I often need to merge editing process layers along the way to be able to save the file, and only have a step or 2 to redo if a change is requested.


5D MkIII | 7D | Bronica ETRS
EF 24-105 f/4 L | EF 85mm f/1.8 USM | EF 17-40 f/4 L | EF 70-300 f/4 L | 105 f/3.5 Zenzanon | Tamron SP90 f/2.8 Di Macro VC USM
flickr (external link)

  
  LOG IN TO REPLY
DaviSto
THREAD ­ STARTER
... sorry. I got carried away!
Avatar
1,904 posts
Gallery: 56 photos
Likes: 872
Joined Nov 2016
Location: Abuja Nigeria
     
Dec 28, 2017 19:24 as a reply to  @ ThreeHounds's post |  #10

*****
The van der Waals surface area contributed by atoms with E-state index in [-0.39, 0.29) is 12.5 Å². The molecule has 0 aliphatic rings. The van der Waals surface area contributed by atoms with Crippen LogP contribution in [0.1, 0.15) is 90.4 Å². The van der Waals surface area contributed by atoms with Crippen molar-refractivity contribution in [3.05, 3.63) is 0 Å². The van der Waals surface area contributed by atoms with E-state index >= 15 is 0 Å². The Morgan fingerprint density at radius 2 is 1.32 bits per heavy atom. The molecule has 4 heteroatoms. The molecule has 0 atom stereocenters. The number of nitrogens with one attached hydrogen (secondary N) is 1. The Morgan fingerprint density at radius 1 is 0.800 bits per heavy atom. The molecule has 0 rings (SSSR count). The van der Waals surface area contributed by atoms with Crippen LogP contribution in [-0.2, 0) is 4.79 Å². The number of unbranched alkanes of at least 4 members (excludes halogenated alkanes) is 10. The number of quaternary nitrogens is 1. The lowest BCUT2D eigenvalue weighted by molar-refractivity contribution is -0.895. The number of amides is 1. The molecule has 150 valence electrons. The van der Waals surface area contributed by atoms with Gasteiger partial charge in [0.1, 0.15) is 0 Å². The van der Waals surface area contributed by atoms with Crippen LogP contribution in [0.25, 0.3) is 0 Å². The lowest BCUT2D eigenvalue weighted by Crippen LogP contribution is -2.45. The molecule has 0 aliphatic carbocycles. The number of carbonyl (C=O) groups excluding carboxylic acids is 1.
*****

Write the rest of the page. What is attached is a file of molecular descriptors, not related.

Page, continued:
I can see - based on only a toe in the water - how easy it is to build big files that use lots of storage.

I'm just looking for a quick and easy way to get rid of them ... most likely in LR ... without losing my edits.


David.
Comment and (constructive) criticism always welcome.

  
  LOG IN TO REPLY
BigAl007
Cream of the Crop
7,625 posts
Gallery: 515 photos
Best ofs: 1
Likes: 1418
Joined Dec 2010
Location: Repps cum Bastwick, Gt Yarmouth, Norfolk, UK.
Post edited 3 months ago by BigAl007.
     
Dec 28, 2017 19:24 |  #11

Personally I use PSD, not TIFF. One advantage that PSD has is that it is a compressed format by default, but using a lossless method of of compression, unlike JPEG. Using PSD is fine if you are only going to use Ps as your editing program. It is also possible to use compression with TIFF files too, and with TIFF you get several options, including JPEG if you really want. The most widely supported compression algorithm, and the one I would pick is LZW compression.